I study the bambara groundnut, which is relatively underutilised in agriculture, and its potential role in crop diversification. In the face of growing food security challenges, it is imperative to grow a variety of crops in an area and for those crops to be resilient. We know bambara groundnut is drought-tolerant and has good nutritional composition, however its pod yields can be low and erratic. This is an issue I am aiming to combat in my research through breeding and agronomic studies involving structured germplasm development, genetic analysis and field evaluation.
These crops have high nutritional value, the potential to tolerate different abiotic stresses and are consumed in Malaysia.
The future steps are to translate whatever we have learnt from the bambara groundnut, and apply it to other crop species, such as amaranth and winged bean. These crops have high nutritional value, the potential to tolerate different abiotic stresses and are consumed in Malaysia, making them of interest to me, as a biosciences researcher in this part of the world.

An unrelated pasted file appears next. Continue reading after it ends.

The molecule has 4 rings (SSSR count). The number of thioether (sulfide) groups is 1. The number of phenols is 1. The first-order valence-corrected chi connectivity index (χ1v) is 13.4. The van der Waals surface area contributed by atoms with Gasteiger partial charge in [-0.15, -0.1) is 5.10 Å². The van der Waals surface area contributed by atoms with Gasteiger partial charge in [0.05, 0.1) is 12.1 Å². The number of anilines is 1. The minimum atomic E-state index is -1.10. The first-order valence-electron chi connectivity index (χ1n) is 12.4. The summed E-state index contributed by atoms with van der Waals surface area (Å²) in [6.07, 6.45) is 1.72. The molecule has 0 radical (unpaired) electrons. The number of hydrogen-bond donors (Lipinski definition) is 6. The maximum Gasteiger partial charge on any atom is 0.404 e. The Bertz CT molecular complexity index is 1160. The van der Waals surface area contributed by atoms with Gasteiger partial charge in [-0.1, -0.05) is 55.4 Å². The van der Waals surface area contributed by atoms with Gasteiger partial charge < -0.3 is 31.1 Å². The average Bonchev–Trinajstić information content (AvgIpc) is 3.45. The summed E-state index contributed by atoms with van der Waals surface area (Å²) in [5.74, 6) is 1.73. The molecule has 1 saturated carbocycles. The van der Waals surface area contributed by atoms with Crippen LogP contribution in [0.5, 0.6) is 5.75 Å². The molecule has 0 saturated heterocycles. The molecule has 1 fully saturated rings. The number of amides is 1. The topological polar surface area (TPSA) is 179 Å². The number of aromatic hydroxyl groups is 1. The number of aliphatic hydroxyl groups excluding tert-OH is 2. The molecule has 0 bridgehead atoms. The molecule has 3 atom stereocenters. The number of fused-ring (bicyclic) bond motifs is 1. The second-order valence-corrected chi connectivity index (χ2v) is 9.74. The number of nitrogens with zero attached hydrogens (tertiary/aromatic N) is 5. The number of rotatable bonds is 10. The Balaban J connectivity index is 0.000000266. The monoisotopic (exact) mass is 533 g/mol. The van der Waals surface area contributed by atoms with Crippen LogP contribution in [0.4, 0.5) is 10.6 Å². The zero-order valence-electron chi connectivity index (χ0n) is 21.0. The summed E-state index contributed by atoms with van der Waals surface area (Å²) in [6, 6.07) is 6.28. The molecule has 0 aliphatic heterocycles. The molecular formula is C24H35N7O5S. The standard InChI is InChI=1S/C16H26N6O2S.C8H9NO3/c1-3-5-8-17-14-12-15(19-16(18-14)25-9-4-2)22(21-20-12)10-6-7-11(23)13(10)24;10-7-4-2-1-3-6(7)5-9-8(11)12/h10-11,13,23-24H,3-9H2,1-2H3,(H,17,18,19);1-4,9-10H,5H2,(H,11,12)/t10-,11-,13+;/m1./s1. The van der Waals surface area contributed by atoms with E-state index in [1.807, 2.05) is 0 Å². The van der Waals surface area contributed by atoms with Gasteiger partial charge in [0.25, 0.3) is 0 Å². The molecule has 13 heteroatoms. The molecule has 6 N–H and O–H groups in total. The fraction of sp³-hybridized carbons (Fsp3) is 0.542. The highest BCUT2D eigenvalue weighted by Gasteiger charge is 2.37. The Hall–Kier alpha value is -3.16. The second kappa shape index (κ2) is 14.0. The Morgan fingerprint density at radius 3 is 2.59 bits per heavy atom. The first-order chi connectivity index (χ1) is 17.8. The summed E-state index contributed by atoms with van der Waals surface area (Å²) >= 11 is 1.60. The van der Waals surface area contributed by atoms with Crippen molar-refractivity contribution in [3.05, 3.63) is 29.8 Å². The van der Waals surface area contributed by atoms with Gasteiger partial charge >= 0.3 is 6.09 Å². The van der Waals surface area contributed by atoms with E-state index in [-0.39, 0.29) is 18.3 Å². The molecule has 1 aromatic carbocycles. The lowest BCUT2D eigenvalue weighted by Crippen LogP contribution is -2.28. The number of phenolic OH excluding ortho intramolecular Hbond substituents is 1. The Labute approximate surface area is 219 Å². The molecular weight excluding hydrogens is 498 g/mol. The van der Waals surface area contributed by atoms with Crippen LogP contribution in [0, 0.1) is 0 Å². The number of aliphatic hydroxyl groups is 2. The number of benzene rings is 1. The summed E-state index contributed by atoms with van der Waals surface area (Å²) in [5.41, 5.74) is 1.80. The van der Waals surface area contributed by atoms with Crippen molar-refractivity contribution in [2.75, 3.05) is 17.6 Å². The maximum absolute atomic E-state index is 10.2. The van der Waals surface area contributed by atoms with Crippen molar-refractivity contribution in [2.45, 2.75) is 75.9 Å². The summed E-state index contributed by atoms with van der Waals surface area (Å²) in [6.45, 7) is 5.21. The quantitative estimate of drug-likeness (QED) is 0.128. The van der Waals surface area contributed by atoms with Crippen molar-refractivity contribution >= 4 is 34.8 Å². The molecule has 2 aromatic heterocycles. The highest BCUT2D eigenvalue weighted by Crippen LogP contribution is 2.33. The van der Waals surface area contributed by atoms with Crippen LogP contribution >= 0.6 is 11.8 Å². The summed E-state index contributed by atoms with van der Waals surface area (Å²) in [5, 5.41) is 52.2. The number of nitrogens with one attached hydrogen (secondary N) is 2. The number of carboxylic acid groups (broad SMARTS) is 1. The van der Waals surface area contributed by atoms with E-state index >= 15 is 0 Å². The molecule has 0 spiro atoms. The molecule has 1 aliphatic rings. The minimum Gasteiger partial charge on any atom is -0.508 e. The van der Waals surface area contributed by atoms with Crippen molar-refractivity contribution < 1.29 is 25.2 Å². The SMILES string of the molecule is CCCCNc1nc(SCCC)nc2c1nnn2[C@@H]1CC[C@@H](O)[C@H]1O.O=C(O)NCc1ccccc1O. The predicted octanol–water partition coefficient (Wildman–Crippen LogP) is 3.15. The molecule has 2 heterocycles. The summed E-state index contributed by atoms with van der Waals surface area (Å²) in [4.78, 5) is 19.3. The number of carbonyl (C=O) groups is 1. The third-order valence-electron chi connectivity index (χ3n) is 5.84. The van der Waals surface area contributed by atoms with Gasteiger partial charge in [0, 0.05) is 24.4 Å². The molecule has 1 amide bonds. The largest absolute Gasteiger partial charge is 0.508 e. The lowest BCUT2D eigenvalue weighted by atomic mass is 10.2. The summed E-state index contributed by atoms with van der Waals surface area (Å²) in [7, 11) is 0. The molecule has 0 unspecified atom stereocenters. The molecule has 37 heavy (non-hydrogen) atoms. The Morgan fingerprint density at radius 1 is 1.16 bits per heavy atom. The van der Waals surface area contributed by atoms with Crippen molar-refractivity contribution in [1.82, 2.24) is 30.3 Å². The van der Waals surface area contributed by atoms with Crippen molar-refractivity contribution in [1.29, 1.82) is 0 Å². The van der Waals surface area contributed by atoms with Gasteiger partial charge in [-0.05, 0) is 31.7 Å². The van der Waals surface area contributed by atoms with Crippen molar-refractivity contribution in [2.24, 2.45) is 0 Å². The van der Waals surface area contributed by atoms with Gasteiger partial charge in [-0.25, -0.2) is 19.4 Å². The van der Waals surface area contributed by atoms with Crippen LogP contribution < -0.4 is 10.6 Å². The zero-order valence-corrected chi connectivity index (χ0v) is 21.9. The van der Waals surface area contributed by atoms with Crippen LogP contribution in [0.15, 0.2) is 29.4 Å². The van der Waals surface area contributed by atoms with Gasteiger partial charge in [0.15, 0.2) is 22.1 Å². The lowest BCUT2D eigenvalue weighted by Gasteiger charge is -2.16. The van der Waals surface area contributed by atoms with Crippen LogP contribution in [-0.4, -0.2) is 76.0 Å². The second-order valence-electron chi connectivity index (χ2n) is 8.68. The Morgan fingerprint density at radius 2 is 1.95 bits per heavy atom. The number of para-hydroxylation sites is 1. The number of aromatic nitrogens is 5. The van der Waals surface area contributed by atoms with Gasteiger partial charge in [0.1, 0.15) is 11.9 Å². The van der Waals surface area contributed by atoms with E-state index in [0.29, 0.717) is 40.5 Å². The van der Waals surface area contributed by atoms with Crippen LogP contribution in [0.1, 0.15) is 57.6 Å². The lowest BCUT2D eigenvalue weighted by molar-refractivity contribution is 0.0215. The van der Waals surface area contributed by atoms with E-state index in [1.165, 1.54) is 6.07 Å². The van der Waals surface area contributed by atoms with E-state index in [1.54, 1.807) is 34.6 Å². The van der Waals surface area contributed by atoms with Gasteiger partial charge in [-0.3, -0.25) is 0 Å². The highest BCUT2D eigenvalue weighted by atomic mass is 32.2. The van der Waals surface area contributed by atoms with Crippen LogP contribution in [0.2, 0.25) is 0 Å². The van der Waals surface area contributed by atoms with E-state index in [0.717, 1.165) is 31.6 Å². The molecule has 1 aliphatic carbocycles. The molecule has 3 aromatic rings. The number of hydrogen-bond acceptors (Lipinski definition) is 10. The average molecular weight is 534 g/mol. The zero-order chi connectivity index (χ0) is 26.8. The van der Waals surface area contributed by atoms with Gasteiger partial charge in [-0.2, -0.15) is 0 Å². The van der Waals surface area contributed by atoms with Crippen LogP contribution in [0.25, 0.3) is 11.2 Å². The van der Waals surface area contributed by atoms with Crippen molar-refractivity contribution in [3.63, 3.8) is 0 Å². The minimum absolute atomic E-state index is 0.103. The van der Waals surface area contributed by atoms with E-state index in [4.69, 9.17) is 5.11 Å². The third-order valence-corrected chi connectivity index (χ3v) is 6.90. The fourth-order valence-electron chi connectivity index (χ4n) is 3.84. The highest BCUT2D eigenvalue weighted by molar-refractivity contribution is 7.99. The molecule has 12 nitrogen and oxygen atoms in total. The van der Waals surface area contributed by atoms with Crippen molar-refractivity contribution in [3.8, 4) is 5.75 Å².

The University has a wide range of facilities, which supports us in plant physiology and genetics studies.
The University has a wide range of facilities, which supports us in plant physiology and genetics studies. In addition, it also has an extensive network which allows us to discuss our challenges and provides us with collaboration and training opportunities to conduct our research.
Some of my research papers have been published in peer-reviewed journals. We have worked together with other colleagues on book chapters. Attending conferences is another way we have shared our knowledge and findings too.
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